That's probably how "Saturday Night Live" has survived these 25 years.
Is the show still relevant? You hear such dire things. Yet in recent seasons, cast members and former unknowns Adam Sandler and Chris Rock have rocketed to join such alumni as Dan Aykroyd, Chevy Chase, Bill Murray, Gilda Radner, Eddie Murphy, Mike Myers, Dennis Miller, David Spade, Jon Lovitz, John Belushi, Chris Farley and Phil Hartman as stars. The show still attracts top-name hosts and musical acts, and it regularly wins its time slot. It's still appointment TV for many twentysomethings. And it still inspires people to want to get into comedy.
"I had grown up babysitting a lot in Cleveland," remembers Molly Shannon, who brings her Catholic schoolgirl character Mary Katherine Gallagher to movies in October with "Superstar," "and I always watched 'Saturday Night Live' after I put kids to bed. To me, this was the only job I ever wanted. I read all the books about it, and I couldn't believe it when I got this job!"
And yet, isn't the show supposed to stink now? Even the cast itself, most vocally Al Franken, said it hit bottom in the 1994-95 season. Many critics no longer consider it groundbreaking.
But it doesn't have to be. Once you've broken ground, it's not a bad thing to put up a building. And "SNL" has constructed something solid these last couple of seasons. The current incarnation starring Shannon, Will Ferrell, Ana Gasteyer, Tracy Morgan, Cheri Oteri, talented Weekend Update anchor Colin Quinn and others "might not appeal to the baby boomers who embraced the show so fervently when it began," concedes Jeff Weingrad, himself a boomer who with Doug Hill wrote the backstage history "Saturday Night" (Birch Tree Books/William Morrow, 1986). "But for a younger generation especially, it offers up a lot of good comedy."
Sure, those of us weaned on what you could call SNL Classic the original five-year run variously starring Aykroyd, Chase, Jane Curtin, Garrett Morris, Laraine Newman, Murray and the late Belushi and Radner might not find the late '90s Norm Macdonald/Adam Sandler/Roxbury Guys era gold, but that's more a matter of taste than talent. Look around: Youth comedy has changed for the "Beavis & Butt-head." It's gone "South Park." Or to put it another way, there's something about the Farrelly Brothers.
"I think if we were still doing the same show we did in 1975-80, it would be stale," suggests Lorne Michaels, the show's creator and the executive producer for 20 of its 25 years, including now. "Different generations have come into the show and reinterpreted it and made it their own, dealing with things funny to them. That's what's kept it alive." The audience, he avows, "has stayed the same, primarily people under 30 or 35." If the current "SNL" crew's humor is more lowbrow and less intellectual than in the old days, that's the point.
"It's a generational shift," says Michaels. "They're not interested in making the baby boomers laugh." In that respect, "Saturday Night Live" is the same as it ever was. The boomers are the Establishment, and the show never catered to that. It's easy to forget hell, it's long been forgotten but "SNL" successfully fought to bring new language, ideas and subject matter to TV comedy.
"Sketch-comedy shows today, even people like David Letterman, all owe a certain debt to 'Saturday Night Live,' because it opened up the doorway," says Weingrad.
That's even true of pay-cable, where you can use raunchy language and broach adult subjects in large part because of "SNL's" trailblazing. Think not? Imagine the outcry if HBO ran hardcore X-rated movies: Even premium channels are subject to pressure over language and content.
There had been attempts at topical satire before "SNL," like "That Was the Week That Was" (NBC 1964-65) and "The Great American Dream Machine" (PBS 1971-72). But they didn't push the envelope, and in any case appealed mostly to the highbrow crowd, never attracting big enough audiences to be dangerous. "Rowan and Martin's Laugh-In" (NBC 1968-73)? It talked the talk more than it walked the walk it was hippie humor diluted for Middle America.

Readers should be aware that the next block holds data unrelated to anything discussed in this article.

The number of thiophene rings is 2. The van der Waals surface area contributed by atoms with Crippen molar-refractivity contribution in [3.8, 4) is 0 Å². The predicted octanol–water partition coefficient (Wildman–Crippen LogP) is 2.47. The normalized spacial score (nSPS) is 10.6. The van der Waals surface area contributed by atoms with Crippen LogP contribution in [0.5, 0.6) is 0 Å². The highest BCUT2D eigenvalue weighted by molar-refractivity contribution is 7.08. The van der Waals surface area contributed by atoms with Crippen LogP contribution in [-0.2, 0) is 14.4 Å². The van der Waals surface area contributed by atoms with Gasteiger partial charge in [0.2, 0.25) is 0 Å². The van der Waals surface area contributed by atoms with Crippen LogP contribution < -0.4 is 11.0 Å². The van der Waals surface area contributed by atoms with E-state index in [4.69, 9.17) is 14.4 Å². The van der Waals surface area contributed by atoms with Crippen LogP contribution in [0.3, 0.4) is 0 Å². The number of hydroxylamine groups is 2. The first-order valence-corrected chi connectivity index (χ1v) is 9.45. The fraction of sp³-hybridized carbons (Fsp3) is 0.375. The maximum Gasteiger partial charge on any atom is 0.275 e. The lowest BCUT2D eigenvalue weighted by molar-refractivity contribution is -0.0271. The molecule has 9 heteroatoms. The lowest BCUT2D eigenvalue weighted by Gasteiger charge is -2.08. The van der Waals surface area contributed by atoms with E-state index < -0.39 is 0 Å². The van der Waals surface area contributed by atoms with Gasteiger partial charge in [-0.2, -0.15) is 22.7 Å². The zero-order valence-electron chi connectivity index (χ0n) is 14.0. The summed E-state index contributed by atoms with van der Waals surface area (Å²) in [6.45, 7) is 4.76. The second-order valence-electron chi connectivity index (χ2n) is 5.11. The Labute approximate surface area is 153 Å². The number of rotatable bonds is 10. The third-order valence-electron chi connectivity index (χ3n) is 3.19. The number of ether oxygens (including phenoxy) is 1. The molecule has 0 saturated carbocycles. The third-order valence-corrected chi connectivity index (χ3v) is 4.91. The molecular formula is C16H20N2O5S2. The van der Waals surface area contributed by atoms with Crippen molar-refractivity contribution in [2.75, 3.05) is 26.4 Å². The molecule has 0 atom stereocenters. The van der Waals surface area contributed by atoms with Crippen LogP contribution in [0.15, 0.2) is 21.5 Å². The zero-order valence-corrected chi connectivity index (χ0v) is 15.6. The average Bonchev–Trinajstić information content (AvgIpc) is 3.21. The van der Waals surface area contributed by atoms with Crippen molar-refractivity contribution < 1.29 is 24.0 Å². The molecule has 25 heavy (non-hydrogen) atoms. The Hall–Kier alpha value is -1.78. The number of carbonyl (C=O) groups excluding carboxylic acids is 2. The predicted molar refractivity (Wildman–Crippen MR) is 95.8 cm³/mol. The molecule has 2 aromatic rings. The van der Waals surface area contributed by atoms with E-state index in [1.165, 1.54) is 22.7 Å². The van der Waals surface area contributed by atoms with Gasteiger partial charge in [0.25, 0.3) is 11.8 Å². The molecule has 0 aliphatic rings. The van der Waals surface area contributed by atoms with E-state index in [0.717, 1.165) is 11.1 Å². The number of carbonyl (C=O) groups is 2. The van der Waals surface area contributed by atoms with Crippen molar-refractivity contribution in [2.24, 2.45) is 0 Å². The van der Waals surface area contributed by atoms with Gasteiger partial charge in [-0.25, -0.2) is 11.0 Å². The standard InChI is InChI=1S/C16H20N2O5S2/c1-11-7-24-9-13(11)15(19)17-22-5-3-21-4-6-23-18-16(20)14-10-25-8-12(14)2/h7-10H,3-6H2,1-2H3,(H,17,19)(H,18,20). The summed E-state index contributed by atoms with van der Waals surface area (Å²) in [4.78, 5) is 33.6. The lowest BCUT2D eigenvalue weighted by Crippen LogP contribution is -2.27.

The closest progenitor to "Saturday Night Live" was "The Smothers Brothers Comedy Hour" (CBS 1967-69). As Lenny Bruce was to standup, Tom and Dick Smothers were martyrs who spearheaded change in TV comedy. The network fought them constantly over both trivialities (the use of the word "mind-blowing," ultimately forbidden) and more McCarthyesque things: Pete Seeger, Harry Belafonte, Joan Baez and others were excised, censored or postponed for anything smacking of antiwar sentiment. An interracial-marriage sketch caused a furor. As for religion, an innocuous Moses-and-the-burning-bush sermonette by David Steinberg ("Moses said, 'Who shall I say sent me?' God said, 'Whom!'") forced an on-air apology and contributed mightily to the show's cancellation.
Barely six years later, "SNL" took on that and other serious risks by allowing such taboo topics as religion and sexual mores to be satirized and commented upon. Granted it wasn't in prime time, yet George Carlin questioning the mystery of faith by suggesting, on the very first show, that God was just "a semi-supreme being" because "everything he ever made died" was a far cry from Bill Cosby and his hilarious but safe "God and Noah" routine. Without the early "SNL" years as a cultural beachhead, there could have been no Dana Carvey Church Lady sketches, or Alec Baldwin as The Handsome Priest (who hilariously made Victoria Jackson shudder while simply talking about Oreos: "And then I lick out the creamy center").
Those first five years were a marvel, though not the Nirvana some make them out to be. "I was there for the golden years," says Michaels, "and trust me," he adds, "they weren't always that golden." Yet compare them to the 1980-81 season the first after he and the original cast left, and producer Jean Doumanian and a new troupe nearly killed off the show and they were golden and studded with diamonds.
The show could have passed away that season, just as "SCTV" and other shows had their golden years and then departed. But two survivors of that cast arguably saved the fledgling franchise. Through the next few seasons, audiences began talking up "SNL" again. You began hearing the phrase, "Yeah, but that black guy's funny!" Eddie Murphy indeed was and Joe Piscopo as well. Murphy in particular broke new ground with black-urban bits Garrett Morris never imagined "How to be a Ho," "Mister Robinson's Neighborhood" as well as with colorblind comedy like his sketches as embittered showbiz legend Gumby.